Weather and Environment Protection
A lot of enthusiasts will get the basics but fail to include some of these critical range day necessities.
If you shoot indoors, this section may not be as important, but for those of us who enjoy the outdoors, seasonal gear is just as important as life-saving medical equipment. In summertime, sunscreen and insect repellant are 100% mandatory additions to any range bag. As a personal testimony, I recently went for a late-night shoot and forgot mosquito repellant. By the end, our small group received over 140 mosquito bites. That mistake will not happen again.
The only thing more important than sunscreen and repellant is hydration. Again, for indoor ranges, drinks are often prohibited, but water is a must-have if you’re out under the sun. We recommend packing a large water bottle any time you’re going to spend more than an hour in high heat. The fastest path to heat injury is overconfidence.
Likewise, in winter, you should pack additional layers to prevent frostbite or hypothermia. In spring, pack a poncho to protect yourself against the intermittent rainstorms. As the seasons change, you should be prepared to change out the supplies in your range bag to meet the demands of your current environment.
A good set of gloves will protect your hands from scrapes, splinters, and burns—all while providing a little more grip on your gun.
Many new gun-owners are surprised at how quickly the handguard of a rifle can heat up under rapid fire. Depending on your setup, a couple magazines can make your carbine’s fore-end feel intolerably hot. In some cases, the heat coming off the barrel can even burn skin.
That’s why every good range bag should come with a good set of gloves, which increase your heat tolerance when handling a rifle. Gloves also provide you a bit of scuff resistance, so if you’re running drills and moving around barricades, your gloves will protect you from splinters or cuts.
Shot Timer and Tape Measure
For competitors or sportsmen, a shot timer and tape measure are irreplaceable in tracking your improvement as a marksman.
In this sport, the only consistent way of quantifying your ability is through precision or time. Precision is easy to measure by center-to-center spread with a tape measure. If you’re doing long-range practice or are shooting for the smallest group, you should always have this tape measure ready when going downrange.
However, for many tactical drills, precision won’t be measured by a tape measure. Shots are graded by zone placement and time, so you’ll need a shot timer for accurate results. There are a few different shot timers available on the market, but for general purpose use, a PACT timer will give you most of your basic functionality at a good price.
We cannot overstate the value of a shot timer. If you’re practicing draws, target acquisition, movement, or reloads, a shot timer is the only way of isolating and tracking your improvement. Without an accurate shot timer, you will never have a full grasp on how to make your movements more efficient.
Magazine Speed Loaders
The math is simple: more time reloading your mags means less time shooting.
Speed Loaders are a quick and convenient way of maximizing your uptime at the range. Whether you’re topping off a rifle or pistol magazine, there’s a speed loader that will make you faster and more efficient, saving precious minutes with every trip back to the ammo can.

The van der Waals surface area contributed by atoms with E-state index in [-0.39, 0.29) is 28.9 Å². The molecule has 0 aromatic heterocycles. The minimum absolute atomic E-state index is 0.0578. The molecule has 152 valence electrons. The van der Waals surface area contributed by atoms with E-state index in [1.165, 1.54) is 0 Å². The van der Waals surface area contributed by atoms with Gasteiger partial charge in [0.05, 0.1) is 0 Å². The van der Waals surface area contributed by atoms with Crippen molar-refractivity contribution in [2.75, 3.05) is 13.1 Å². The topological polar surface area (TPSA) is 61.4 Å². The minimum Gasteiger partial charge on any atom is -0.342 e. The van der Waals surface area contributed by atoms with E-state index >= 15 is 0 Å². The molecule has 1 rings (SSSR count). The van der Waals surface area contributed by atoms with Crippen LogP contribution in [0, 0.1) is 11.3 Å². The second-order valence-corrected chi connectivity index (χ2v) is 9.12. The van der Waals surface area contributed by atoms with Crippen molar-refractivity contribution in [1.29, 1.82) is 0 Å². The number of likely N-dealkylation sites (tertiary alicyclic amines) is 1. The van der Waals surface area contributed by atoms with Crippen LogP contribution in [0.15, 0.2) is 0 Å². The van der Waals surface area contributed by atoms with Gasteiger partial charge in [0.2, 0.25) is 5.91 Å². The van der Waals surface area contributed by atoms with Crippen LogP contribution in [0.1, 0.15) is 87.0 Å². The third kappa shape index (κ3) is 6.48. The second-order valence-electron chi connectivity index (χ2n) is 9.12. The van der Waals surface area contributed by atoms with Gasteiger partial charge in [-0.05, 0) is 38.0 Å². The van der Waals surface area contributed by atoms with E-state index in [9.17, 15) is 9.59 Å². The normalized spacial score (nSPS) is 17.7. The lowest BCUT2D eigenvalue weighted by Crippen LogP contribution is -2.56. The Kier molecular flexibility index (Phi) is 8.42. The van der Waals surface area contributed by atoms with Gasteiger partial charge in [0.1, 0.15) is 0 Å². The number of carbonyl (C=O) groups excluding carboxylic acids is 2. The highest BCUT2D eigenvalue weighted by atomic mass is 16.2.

Maglula Ltd. products are the popular standard in speed loaders. Their UpLULA universal pistol magazine loader is intuitive, ergonomic, and generally affordable—plus they’re durable enough to last a long time, even with heavy use.
Maglula also makes some great compact rifle loaders as well, but when it comes to AR15 magazines, you have a ton of options at several different price points. If you’re looking for minimal effort, products like the Caldwell Mag Charger or Magpump AR-15 Hopper Fed Magazine Loader will help you load dozens of magazines at home with ease. That way, you can avoid refilling magazines on the range altogether.
Targets, Staplers, and Spray Paint
Every good range bag will include a few different targets—and the tools to support them.
Once again, at an indoor range, these items may be provided by the range facilities, but most outdoor marksmen will bring their own. Paper targets and splatter targets are easy to store inside most range bags, but if you need to save space, you can also roll them up and strap them to the side.
Spray paint will need a little bit more space if you’re shooting at your own steel, and you’ll probably want to separate the paint to reduce the risk of leakage or accidental sprays.
Some ranges will also make you bring your own stapler. If that’s the case, you should invest in a quality tool that won’t jam up on you. You’ll also want to bring extra staples, so you don’t get stuck taping your targets down. Believe us, it doesn’t work too well.
Your range bag is like a utility belt. You need the right tools for the job, which means thinking proactively when organizing its supplies.
If you’re thinking about building up your range bag—or if you think you might need to start from square one—we have a wide selection of products that will help check off a lot of boxes on this list. As always, if you have any questions about subjects or items covered in this blog, feel free to reach out to us. We’ll be more than happy to answer your questions through social media. Just send us a direct message on Facebook, Instagram, or Twitter, and we’ll help however we can!